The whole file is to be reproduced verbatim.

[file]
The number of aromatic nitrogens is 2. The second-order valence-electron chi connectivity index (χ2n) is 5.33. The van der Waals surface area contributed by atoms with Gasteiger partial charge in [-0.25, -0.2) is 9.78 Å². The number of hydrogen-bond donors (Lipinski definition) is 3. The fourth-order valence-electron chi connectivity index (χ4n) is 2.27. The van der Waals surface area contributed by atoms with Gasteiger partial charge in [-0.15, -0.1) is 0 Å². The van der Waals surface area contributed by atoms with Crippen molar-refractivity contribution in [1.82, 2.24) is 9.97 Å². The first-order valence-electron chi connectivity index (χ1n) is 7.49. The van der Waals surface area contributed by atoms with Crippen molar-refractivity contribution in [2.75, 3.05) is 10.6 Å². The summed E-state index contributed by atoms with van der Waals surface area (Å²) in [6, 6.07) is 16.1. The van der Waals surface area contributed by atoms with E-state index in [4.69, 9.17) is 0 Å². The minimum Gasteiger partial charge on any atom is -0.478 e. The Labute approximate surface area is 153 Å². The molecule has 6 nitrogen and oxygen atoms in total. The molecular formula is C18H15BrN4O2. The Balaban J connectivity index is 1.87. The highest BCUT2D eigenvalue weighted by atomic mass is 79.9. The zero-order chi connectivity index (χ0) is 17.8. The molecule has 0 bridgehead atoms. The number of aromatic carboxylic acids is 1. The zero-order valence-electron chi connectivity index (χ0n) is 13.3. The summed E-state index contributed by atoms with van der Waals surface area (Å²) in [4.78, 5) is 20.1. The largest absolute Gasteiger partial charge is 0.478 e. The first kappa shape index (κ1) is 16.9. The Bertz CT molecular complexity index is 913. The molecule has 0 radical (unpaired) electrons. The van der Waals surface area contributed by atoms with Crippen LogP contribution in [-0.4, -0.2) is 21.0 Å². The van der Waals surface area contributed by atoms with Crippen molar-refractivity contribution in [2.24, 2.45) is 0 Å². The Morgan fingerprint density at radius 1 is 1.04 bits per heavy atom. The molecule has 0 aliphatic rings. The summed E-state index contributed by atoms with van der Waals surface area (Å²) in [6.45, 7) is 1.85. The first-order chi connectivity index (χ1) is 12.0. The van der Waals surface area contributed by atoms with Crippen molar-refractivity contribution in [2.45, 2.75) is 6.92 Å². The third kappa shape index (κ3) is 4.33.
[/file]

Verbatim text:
The number of aromatic nitrogens is 2. The second-order valence-electron chi connectivity index (χ2n) is 5.33. The van der Waals surface area contributed by atoms with Gasteiger partial charge in [-0.25, -0.2) is 9.78 Å². The number of hydrogen-bond donors (Lipinski definition) is 3. The fourth-order valence-electron chi connectivity index (χ4n) is 2.27. The van der Waals surface area contributed by atoms with Gasteiger partial charge in [-0.15, -0.1) is 0 Å². The van der Waals surface area contributed by atoms with Crippen molar-refractivity contribution in [1.82, 2.24) is 9.97 Å². The first-order valence-electron chi connectivity index (χ1n) is 7.49. The van der Waals surface area contributed by atoms with Crippen molar-refractivity contribution in [2.75, 3.05) is 10.6 Å². The summed E-state index contributed by atoms with van der Waals surface area (Å²) in [6, 6.07) is 16.1. The van der Waals surface area contributed by atoms with E-state index in [4.69, 9.17) is 0 Å². The minimum Gasteiger partial charge on any atom is -0.478 e. The Labute approximate surface area is 153 Å². The molecule has 6 nitrogen and oxygen atoms in total. The molecular formula is C18H15BrN4O2. The Balaban J connectivity index is 1.87. The highest BCUT2D eigenvalue weighted by atomic mass is 79.9. The zero-order chi connectivity index (χ0) is 17.8. The molecule has 0 bridgehead atoms. The number of aromatic carboxylic acids is 1. The zero-order valence-electron chi connectivity index (χ0n) is 13.3. The summed E-state index contributed by atoms with van der Waals surface area (Å²) in [4.78, 5) is 20.1. The largest absolute Gasteiger partial charge is 0.478 e. The first kappa shape index (κ1) is 16.9. The Bertz CT molecular complexity index is 913. The molecule has 0 radical (unpaired) electrons. The van der Waals surface area contributed by atoms with Crippen LogP contribution in [-0.4, -0.2) is 21.0 Å². The van der Waals surface area contributed by atoms with Crippen molar-refractivity contribution in [2.24, 2.45) is 0 Å². The Morgan fingerprint density at radius 1 is 1.04 bits per heavy atom. The molecule has 0 aliphatic rings. The summed E-state index contributed by atoms with van der Waals surface area (Å²) in [6.45, 7) is 1.85. The first-order chi connectivity index (χ1) is 12.0. The van der Waals surface area contributed by atoms with Crippen molar-refractivity contribution in [2.45, 2.75) is 6.92 Å². The third kappa shape index (κ3) is 4.33.